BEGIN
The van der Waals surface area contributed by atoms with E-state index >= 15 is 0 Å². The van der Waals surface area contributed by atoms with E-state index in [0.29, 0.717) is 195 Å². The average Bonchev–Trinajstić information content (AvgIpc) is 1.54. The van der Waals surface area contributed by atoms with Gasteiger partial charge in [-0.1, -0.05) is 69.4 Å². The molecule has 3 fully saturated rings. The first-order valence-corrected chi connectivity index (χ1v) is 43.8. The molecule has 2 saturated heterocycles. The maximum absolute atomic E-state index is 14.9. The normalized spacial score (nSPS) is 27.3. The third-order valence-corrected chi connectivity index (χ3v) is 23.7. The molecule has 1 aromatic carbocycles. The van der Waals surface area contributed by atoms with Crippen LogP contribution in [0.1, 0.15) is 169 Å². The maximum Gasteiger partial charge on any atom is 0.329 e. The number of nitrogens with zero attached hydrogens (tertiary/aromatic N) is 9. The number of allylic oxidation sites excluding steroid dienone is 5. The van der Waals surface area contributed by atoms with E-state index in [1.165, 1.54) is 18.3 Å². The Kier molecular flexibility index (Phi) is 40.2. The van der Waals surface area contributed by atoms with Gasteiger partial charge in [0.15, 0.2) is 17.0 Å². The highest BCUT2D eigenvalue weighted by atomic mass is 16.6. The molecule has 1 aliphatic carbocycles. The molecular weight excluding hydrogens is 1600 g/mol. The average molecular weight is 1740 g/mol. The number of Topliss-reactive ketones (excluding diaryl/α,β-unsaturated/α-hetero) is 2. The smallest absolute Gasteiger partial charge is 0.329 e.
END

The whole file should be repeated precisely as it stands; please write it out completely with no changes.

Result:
The van der Waals surface area contributed by atoms with E-state index >= 15 is 0 Å². The van der Waals surface area contributed by atoms with E-state index in [0.29, 0.717) is 195 Å². The average Bonchev–Trinajstić information content (AvgIpc) is 1.54. The van der Waals surface area contributed by atoms with Gasteiger partial charge in [-0.1, -0.05) is 69.4 Å². The molecule has 3 fully saturated rings. The first-order valence-corrected chi connectivity index (χ1v) is 43.8. The molecule has 2 saturated heterocycles. The maximum absolute atomic E-state index is 14.9. The normalized spacial score (nSPS) is 27.3. The third-order valence-corrected chi connectivity index (χ3v) is 23.7. The molecule has 1 aromatic carbocycles. The van der Waals surface area contributed by atoms with Crippen LogP contribution in [0.1, 0.15) is 169 Å². The maximum Gasteiger partial charge on any atom is 0.329 e. The number of nitrogens with zero attached hydrogens (tertiary/aromatic N) is 9. The number of allylic oxidation sites excluding steroid dienone is 5. The van der Waals surface area contributed by atoms with E-state index in [1.165, 1.54) is 18.3 Å². The Kier molecular flexibility index (Phi) is 40.2. The van der Waals surface area contributed by atoms with Gasteiger partial charge in [0.15, 0.2) is 17.0 Å². The highest BCUT2D eigenvalue weighted by atomic mass is 16.6. The molecule has 1 aliphatic carbocycles. The molecular weight excluding hydrogens is 1600 g/mol. The average molecular weight is 1740 g/mol. The number of Topliss-reactive ketones (excluding diaryl/α,β-unsaturated/α-hetero) is 2. The smallest absolute Gasteiger partial charge is 0.329 e.